Silver to benefit from renewed gold strength

Ole Hansen

Head of Commodity Strategy

Summary:  Gold and silver has already rallied strongly after the US Federal Reserve on Monday rolled out some of its heaviest artillery to announce open ended QE. It was a reminder of the moves they made in March 2009 which started a strong rally in precious metals over the following years. Given silver's historic cheapness, both against the dollar and especially against gold we see the potential for a strong recovery.


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The global spreading of the coronavirus will have a negative impact on global growth over the coming quarters. In response to this development we have seen pro-cyclical commodities led by crude oil suffer a major blow while industrial metals have dropped to levels last seen in 2016. The biggest casualty however has been silver which derives half its demand from investors and half from the use in industrial applications.

Being categorised as semi-precious, silver tend to follow gold closer than any other metal. During the past few weeks, however it collapsed by almost 40% while the gold-silver ratio spiked to 127 ounces of silver to one ounce of gold. Some 70% above the average ratio of 77 seen during the previous five years. 

Source: Saxo Bank

Silver tends to perform like a high beta gold, meaning that it rallies faster but also drops faster. The combination of recession worries and the recent dash-for-cash phenomenon helped tip silver over the edge. Once the near twenty-year uptrend from 2002 was broken the floodgates opened and silver was left exposed to another problem that can occur when markets get out control. Namely its lack of liquidity which also helps to explain why the recent sell-off in both platinum and palladium ended up being so aggressive.

What we are left with is a metal, which like the Norwegian Kroner, has come symbol of the extreme risk adversity currently sweeping through the markets. The chart below shows a remarkable similar behavior between these two unrelated markets against their peers: gold and the euro.

Source: Saxo Bank

However, as mentioned, the main driver behind gold’s recent weakness has been the “dash for cash”. A move that was strengthened by the elevated leveraged positions that had been built up in gold during the past few months. In my latest COT report covering the week to March 10 I highlighted how deleveraging had become the overriding theme with both long and short positions being reduced. The biggest long reductions were seen in crude oil, gold, sugar, cocoa and cotton while short-covering was seen in natural gas, soybeans and corn.

The open interest in COMEX gold futures has dropped to 573,00 lots, the lowest since last July. A sign that positions, both long and short have now seen a significant reduction from the January peak at 800,000 lots.

The difficulty in fully understanding the sudden weakness and temporary loss of safe haven status have raised some concerns that the link between cash and paper is under pressure. While paper gold has seen a significant amount of selling the cash market has reacted to developments across the different regions. Discounts have been offered in Asia and India while dealers in Dubai have noticed a premium in recent days. Overall we conclude that the Covid19 has triggered a significant disruption to supply chains and logistics. Major buyers have temporary close down their borders while others have witnessed a slump in demand. Against these developments the supply chain is also severely stressed with shipments being held back and not reaching their destination, in this case Dubai.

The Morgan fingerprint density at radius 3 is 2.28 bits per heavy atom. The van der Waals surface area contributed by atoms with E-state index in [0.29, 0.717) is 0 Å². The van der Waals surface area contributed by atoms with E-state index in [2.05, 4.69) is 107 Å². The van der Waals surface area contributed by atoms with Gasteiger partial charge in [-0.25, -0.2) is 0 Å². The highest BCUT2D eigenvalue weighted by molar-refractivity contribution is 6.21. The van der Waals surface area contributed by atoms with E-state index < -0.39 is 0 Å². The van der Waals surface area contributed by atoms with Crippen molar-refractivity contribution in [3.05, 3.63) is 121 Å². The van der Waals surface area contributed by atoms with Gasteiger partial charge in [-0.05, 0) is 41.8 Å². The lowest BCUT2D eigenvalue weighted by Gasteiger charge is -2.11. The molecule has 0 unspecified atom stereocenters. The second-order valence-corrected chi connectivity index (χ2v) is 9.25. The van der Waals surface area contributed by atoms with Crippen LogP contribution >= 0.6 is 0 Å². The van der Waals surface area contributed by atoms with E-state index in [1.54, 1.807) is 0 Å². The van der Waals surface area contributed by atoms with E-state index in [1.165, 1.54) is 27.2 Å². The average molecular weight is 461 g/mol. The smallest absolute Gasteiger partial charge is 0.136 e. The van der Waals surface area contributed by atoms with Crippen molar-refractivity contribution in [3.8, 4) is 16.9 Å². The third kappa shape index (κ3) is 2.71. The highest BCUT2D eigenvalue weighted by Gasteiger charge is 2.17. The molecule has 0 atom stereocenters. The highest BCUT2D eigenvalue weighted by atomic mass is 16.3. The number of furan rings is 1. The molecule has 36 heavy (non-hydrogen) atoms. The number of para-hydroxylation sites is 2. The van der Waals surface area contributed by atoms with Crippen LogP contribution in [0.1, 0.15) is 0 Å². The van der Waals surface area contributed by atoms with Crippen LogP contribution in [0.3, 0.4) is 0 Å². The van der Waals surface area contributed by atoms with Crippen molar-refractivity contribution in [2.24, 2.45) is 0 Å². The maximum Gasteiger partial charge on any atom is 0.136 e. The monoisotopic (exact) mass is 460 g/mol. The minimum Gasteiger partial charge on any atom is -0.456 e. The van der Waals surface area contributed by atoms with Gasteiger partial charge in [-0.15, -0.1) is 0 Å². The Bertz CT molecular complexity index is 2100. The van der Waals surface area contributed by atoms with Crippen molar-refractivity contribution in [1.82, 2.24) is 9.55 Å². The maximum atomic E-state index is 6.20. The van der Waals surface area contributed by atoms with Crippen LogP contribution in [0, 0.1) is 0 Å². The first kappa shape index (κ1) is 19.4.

The outlook for silver looks supportive in our opinion and the following tables highlight why that is. Silver is mostly mined as a by-product of other major metals such as zinc, lead, copper and gold. In fact only around 30% of mined silver comes from pure silver mines. The 20% drop in the LME London Metals Index since January and the current recessionary outlook may inadvertently lead to a supply crunch for silver as production slows.

Source: CPM Group via visualcapitalist.com

Silver’s industrial demand going forward is increasingly going to come from the alternative energy sector, especially towards its growing use in photovoltaic solar cells. Apart from that silver is also the best natural conductor of electricity and heat. It’s generally being used in electronics, batteries, LED chips, semiconductors and electric vehicles.

Source: Silver Institute via visualcapitalist.com

Once the world begin to normalise investors will start looking for relative value and based on our assumption that supply may slow and given its elevated discount relative to gold we see renewed upside for silver.

Gold and silver has already rallied strongly after the US Federal Reserve on Monday rolled out some of its heaviest artillery to announce ‘open ended’ QE. It was a reminder of the moves they made in March 2009 which finally succeeded in stabilizing the markets. The actions back then also raised inflationary and debasement concerns, both of which started a strong rally in precious metals over the following years.

From a technical perspective silver has already made it back above $14/oz thereby sending a signal that the recent breakout to the downside was a false one. The XAUXAG ratio has come down to 113 but remains very elevated compared with its recent past.

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